Chinese censorship isn't exactly news. Probably because the anchorman who thought it was is now soldering microchips at the Apple Internment Camp.
But the country is getting a bit better. Documentarian Justin Rowlatt, for example, was allowed to film in China recently, even covering something as taboo as economic inequality. The government was fine with that. They were not, however, willing to discuss their toilets.
Nicolas Asfouri / AFP / Getty
"Poo along, sir. Nothing to pee here."
Apparently toilets are an international issue: China's poop-holes had been harshly criticized for their unsanitary nature by the World Toilet Organization, which is hilariously an actual thing. When Rowlatt jokingly asked about the controversy, his guide suddenly got serious and, forgive the pun, that's when shit got real.
Goh Chai Hin / AFP / Getty
This man's bodily waste is actually the cleanest thing in the room.
The official government minder for the documentary said that if Rowlatt tried to report about the toilets, his entire project would be shut down. But of course, the second you tell somebody they can't talk about something, that's all they want to talk about. Rowlatt immediately reported on Toilet Terror: China's Brown Menace to the BBC once the documentary was finished.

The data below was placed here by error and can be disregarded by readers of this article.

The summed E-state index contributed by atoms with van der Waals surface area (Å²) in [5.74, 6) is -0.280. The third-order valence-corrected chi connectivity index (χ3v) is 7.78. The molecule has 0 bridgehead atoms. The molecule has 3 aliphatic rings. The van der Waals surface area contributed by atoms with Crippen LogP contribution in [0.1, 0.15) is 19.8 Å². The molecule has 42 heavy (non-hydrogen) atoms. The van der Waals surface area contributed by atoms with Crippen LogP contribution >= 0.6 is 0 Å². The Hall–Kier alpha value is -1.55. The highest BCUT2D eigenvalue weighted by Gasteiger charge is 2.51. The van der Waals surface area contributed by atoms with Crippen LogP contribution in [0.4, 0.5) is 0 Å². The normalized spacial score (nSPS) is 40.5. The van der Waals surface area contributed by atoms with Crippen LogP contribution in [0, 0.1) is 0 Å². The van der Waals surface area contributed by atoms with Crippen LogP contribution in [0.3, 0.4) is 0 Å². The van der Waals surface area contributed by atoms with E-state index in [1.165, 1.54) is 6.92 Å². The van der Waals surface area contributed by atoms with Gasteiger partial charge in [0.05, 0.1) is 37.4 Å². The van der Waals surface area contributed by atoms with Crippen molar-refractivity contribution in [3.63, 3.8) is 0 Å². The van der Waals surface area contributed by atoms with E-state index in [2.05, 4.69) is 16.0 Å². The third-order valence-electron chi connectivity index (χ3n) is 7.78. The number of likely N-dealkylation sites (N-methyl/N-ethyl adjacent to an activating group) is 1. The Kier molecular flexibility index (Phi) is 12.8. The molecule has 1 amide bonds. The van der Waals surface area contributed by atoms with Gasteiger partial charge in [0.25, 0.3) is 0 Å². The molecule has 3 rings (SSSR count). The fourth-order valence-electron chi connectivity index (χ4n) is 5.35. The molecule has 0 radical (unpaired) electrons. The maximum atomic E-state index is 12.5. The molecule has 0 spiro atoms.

So how bad, exactly, do the toilets have to be for an institute that governs poop containers to formally object? We have no idea. Because it isn't just foreign documentarians who can't talk about toilets -- friggin' nobody discusses the john in China. Internet censors also purged references to a movement called Occupy Men's Toilets, a campaign for the government to install more women's bathrooms, because it mentioned the state of the crappers. Seriously, China's toilets are like Fight Club: You do not talk about it.
And if it's your first trip, you have to shit.
Peter Parks / AFP / Getty
"Waaaay ahead of you."
Yosomono writes for Gaijinass.com, and you should like their Facebook page. Follow Patrick McCarty on Twitter. Robert is a columnist for Freakin' Awesome Network and would like for you to follow him on Twitter. Richie Ryan occasionally works the wood. You can also follow him on Twitter if you find that sort of thing entertaining. Richie is most definitely not a citizen of Australia.
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